Over the course of the series, we will discover that she is as addicted to Thackery as he is to cocaine. When there are supply shortages, she is ballsy and resourcefully finds him the ‘ocean of cocaine’ that he asks for, dousing their sex (quite literally) in it. When Thackery becomes increasingly dysfunctional, paranoid, cold and distant, she transforms into a streetwise woman. She hooks up with Ping Wu and captivates Henry Robertson (Charles Aitken), the wealthy hospital owner’s son, with her cocaine ruses in bed. Her father, who gives her a heavy beating for indecent behaviour, ends up in the Knick after a heart attack in a brothel. While administering him a lethal injection, she wishes him a ‘good trip,’ denouncing his hypocrisy and taking control over her own life. She may face disappointment in love and lust, but she refuses to be preyed upon and instead becomes the predator. From virgin, she becomes a femme fatal. As the audience,
we intimately witness the steps that lead to this transformation between the two only options available for women in the 1900s; and the path Lucy chooses to keep some of her freedom that her cycling in the city initially embodies.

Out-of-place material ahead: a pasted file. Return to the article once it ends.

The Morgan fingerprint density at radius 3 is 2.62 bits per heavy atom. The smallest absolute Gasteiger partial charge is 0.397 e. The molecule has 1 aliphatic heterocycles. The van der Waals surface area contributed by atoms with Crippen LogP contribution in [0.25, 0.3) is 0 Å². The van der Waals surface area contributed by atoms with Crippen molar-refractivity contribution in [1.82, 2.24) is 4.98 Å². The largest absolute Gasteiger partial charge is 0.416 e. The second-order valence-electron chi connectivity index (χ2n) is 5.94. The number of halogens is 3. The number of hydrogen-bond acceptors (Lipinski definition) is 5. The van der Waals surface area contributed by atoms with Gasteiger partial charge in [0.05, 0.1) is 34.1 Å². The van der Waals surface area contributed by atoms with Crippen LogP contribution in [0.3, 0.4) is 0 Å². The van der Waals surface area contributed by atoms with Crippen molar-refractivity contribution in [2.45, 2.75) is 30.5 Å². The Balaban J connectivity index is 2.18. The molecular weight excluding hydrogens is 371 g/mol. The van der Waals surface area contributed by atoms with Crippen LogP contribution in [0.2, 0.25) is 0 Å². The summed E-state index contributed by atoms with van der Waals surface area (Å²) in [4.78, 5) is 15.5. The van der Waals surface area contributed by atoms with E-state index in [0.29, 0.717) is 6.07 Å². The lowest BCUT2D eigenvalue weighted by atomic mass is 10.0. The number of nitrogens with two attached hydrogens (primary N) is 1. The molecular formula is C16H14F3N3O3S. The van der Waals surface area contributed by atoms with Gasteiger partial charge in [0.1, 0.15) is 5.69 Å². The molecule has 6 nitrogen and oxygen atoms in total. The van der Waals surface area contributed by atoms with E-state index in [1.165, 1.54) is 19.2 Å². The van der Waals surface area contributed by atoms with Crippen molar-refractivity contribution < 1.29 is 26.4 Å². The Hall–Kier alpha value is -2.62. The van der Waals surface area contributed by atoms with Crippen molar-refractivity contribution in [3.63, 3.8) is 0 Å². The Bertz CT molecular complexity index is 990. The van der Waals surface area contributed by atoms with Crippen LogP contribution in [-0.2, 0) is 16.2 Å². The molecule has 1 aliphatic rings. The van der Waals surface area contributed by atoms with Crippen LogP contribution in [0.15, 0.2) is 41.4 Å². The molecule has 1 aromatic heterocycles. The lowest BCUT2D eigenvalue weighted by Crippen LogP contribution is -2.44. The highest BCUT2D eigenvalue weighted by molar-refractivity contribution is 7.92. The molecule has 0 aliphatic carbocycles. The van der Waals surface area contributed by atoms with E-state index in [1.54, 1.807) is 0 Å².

HE WILL TAKE YOUR SOUL
Documentary filmmaker Yang Lina’s first feature film Longing for the Rain takes us into the most intimate spaces of a woman’s longing for sex in the form of a ghost story. Yang’s style combines realistic, handheld camerawork and ethnographic portrayals with visual poetry and spectral abstraction to present the story of Fang Lei, a woman in her early thirties in Beijing. Fang is a perfect wife and mother. Her husband compliments her on the great wontons she makes him for breakfast, she is a dedicated mother, and an ideal daughter-in-law who takes care of her husband’s demented grandmother by simply adjusting to her needs; when the grandmother does not want to shower, she simply strips naked and takes a shower with her; they have fun, even if the grandmother has no idea who she is, calling her ‘Goddess of Mercury’ and ‘Queen of Dreams.’